It’s not too late to start a garden this growing season! Yes, some gardeners have been out in their gardens since March, seeding peas, carrots, and arugula, but there’s still plenty of time to get things growing.  With the consistently warm day and night temperatures, Wheeling is safely past the threat of frost– barring any truly whacky weather. That means that summer fruits like tomatoes, peppers, and eggplant can safely get tucked into the ground. It’s also the perfect time to plant annual flowers like zinnias, sunflowers, marigolds, and cosmos. 

Gardening has long been a popular topic, so it’s no surprise that another place aspiring gardeners can look for gardening advice is in the newspaper archives!  While some practices have fallen out of favor, others have stood the test of time. Check out these vintage gardening tips and see what practices you can implement this growing season.

Garden Planning, Planting and Support

Wheeling News Register, April 9, 1939.


According to the accompanying text, this image depicts an “accepted style of small house garden design.” One where the plantings in the backyard create an “outdoor department” which is viewed as an extension of the home. 

Wheeling News Register, May 21, 1939.

Transplants can be tender, even if they’ve been “hardened off” or acclimated to the outdoors. Planting on overcast days and giving newly transplanted seedlings plenty of water can help prevent them from being “shocked” in their new location.

Wheeling News Register, April 2, 1944.

Planting, or “setting” strawberry plants at the correct depth is important to plant health and yield. Make sure to plant with all of the roots covered, while also not covering the base of the plant with soil.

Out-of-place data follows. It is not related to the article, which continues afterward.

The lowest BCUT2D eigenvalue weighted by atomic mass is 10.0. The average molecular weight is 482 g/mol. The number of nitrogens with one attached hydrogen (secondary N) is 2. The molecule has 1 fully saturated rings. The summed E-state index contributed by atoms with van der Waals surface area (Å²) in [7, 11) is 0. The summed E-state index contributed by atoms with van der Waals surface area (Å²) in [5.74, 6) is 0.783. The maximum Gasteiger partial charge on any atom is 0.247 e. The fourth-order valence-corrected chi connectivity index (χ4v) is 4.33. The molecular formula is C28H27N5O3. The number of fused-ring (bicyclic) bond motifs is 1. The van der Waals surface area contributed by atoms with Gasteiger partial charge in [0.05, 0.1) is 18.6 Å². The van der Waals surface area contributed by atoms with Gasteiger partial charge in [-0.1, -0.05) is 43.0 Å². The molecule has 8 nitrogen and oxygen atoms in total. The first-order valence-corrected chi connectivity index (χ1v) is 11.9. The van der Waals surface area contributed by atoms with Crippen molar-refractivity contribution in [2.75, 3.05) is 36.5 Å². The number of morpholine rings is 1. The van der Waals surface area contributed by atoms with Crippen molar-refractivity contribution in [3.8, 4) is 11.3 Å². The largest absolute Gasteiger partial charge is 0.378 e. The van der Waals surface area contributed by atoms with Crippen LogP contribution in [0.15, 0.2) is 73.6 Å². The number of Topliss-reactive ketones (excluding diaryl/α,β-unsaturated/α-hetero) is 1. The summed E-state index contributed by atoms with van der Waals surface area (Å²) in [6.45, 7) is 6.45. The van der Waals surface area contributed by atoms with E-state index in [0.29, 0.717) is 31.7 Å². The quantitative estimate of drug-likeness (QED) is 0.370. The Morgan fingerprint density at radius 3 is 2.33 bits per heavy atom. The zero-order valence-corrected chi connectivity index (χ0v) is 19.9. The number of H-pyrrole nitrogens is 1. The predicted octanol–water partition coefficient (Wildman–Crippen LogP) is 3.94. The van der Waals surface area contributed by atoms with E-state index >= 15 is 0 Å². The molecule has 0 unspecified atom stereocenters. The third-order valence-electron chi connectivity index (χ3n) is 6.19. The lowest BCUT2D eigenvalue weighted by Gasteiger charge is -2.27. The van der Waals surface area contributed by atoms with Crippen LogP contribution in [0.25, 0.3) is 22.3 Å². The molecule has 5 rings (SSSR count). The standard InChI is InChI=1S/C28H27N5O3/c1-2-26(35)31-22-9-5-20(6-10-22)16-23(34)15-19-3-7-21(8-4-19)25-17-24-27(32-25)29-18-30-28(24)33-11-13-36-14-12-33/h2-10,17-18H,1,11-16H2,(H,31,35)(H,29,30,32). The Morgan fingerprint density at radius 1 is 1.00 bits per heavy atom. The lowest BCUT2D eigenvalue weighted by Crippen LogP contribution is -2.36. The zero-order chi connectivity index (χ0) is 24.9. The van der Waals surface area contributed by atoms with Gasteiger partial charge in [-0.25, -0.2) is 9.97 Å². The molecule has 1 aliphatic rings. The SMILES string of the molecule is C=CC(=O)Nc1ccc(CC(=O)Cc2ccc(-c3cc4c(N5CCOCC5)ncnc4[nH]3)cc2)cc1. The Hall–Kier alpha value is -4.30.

Wheeling News Register, February 26, 1939.

Tired of planting things in rows? Use this “Formal Vegetable Garden” diagram to plan out your summer crops. Substitute flowers for any crops that don’t strike your fancy. 

Wheeling News Register, July 9, 1939.

There are many different ways to provide support to growing plants. This diagram shows some ways that tree limbs can be used to support peas or smaller annual plants. Wooden stakes can also be used to support tomatoes, provided they are tied to the structure.

Flowers for Summer

Wheeling News Register, April 9, 1939.

This annual flower bed is laid out in a unique half-moon shape and creates a colorful border for the yard.

Wheeling News Register, April 30, 1939.

No space in the yard for a garden? Neighborhood critters too hungry? Try out a window box (or hanging basket). Window boxes look great packed with flowers, and many herbs do well in window boxes as well. Just make sure they get plenty of water!

Wheeling News Register, April 30, 1939.

Don’t underestimate low-growing flowers! Adding shorter flowers on borders and in front of taller, showier flowers provide visual interest. They also help to shade the soil and can act as a “living mulch” to taller plants. 

Wheeling News Register, June 2, 1940.

Gladiolus are a quintessential summer flower, and are incredibly easy to plant! Gladiolus are propagated by corms (sometimes called bulbs) and are touted as being “deer resistant.” For especially adventurous gardeners, the corms can be dug again in the fall and saved for the next season. 

Wheeling News Register, June 25, 1939.

Ready to plant? Luckily we have a few great locally-owned greenhouses in the area. Stop by Nicky’s Garden Center, Russell Nesbitt’s GROW Greenhouse, or Klug’s Greenhouse and pick up some transplants for your summer garden.  You can also check out the gardening bulletins created by WVU extension, stop by the library and check out a gardening book, or consult a local garden master to learn more about starting your own backyard garden. Happy planting!

• Kate Wietor is currently studying Architectural History and Historic Preservation at the University of Virginia in Charlottesville, Virginia. She spent one glorious year in Wheeling serving as the 2021-22 AmeriCorps member at Wheeling Heritage. Since moving back to Virginia, she’s still looking for an antique store that rivals Sibs. 


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